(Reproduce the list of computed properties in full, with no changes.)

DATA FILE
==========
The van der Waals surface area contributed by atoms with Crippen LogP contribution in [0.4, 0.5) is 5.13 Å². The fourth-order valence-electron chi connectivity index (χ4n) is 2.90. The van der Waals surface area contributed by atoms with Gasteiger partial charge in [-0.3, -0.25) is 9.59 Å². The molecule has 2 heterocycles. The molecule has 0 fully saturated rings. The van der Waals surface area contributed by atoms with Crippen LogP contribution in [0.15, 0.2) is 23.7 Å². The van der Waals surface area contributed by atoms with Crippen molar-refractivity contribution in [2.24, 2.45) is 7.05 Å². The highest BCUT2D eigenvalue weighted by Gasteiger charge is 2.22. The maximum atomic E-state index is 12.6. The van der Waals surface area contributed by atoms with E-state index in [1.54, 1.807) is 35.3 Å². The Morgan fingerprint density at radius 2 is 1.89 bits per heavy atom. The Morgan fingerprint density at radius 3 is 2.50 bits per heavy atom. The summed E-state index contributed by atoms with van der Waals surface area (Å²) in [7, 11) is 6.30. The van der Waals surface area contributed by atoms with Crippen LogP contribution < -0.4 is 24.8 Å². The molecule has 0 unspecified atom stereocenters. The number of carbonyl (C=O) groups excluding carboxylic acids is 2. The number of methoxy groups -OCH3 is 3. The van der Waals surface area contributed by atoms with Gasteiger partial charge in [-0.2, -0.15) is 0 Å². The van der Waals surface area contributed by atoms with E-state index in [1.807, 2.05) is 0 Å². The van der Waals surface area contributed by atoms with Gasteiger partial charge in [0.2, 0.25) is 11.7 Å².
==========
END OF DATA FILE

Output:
The van der Waals surface area contributed by atoms with Crippen LogP contribution in [0.4, 0.5) is 5.13 Å². The fourth-order valence-electron chi connectivity index (χ4n) is 2.90. The van der Waals surface area contributed by atoms with Gasteiger partial charge in [-0.3, -0.25) is 9.59 Å². The molecule has 2 heterocycles. The molecule has 0 fully saturated rings. The van der Waals surface area contributed by atoms with Crippen LogP contribution in [0.15, 0.2) is 23.7 Å². The van der Waals surface area contributed by atoms with Crippen molar-refractivity contribution in [2.24, 2.45) is 7.05 Å². The highest BCUT2D eigenvalue weighted by Gasteiger charge is 2.22. The maximum atomic E-state index is 12.6. The van der Waals surface area contributed by atoms with E-state index in [1.54, 1.807) is 35.3 Å². The Morgan fingerprint density at radius 2 is 1.89 bits per heavy atom. The Morgan fingerprint density at radius 3 is 2.50 bits per heavy atom. The summed E-state index contributed by atoms with van der Waals surface area (Å²) in [7, 11) is 6.30. The van der Waals surface area contributed by atoms with Crippen LogP contribution < -0.4 is 24.8 Å². The molecule has 0 unspecified atom stereocenters. The number of carbonyl (C=O) groups excluding carboxylic acids is 2. The number of methoxy groups -OCH3 is 3. The van der Waals surface area contributed by atoms with Gasteiger partial charge in [-0.2, -0.15) is 0 Å². The van der Waals surface area contributed by atoms with E-state index in [1.807, 2.05) is 0 Å². The van der Waals surface area contributed by atoms with Gasteiger partial charge in [0.2, 0.25) is 11.7 Å².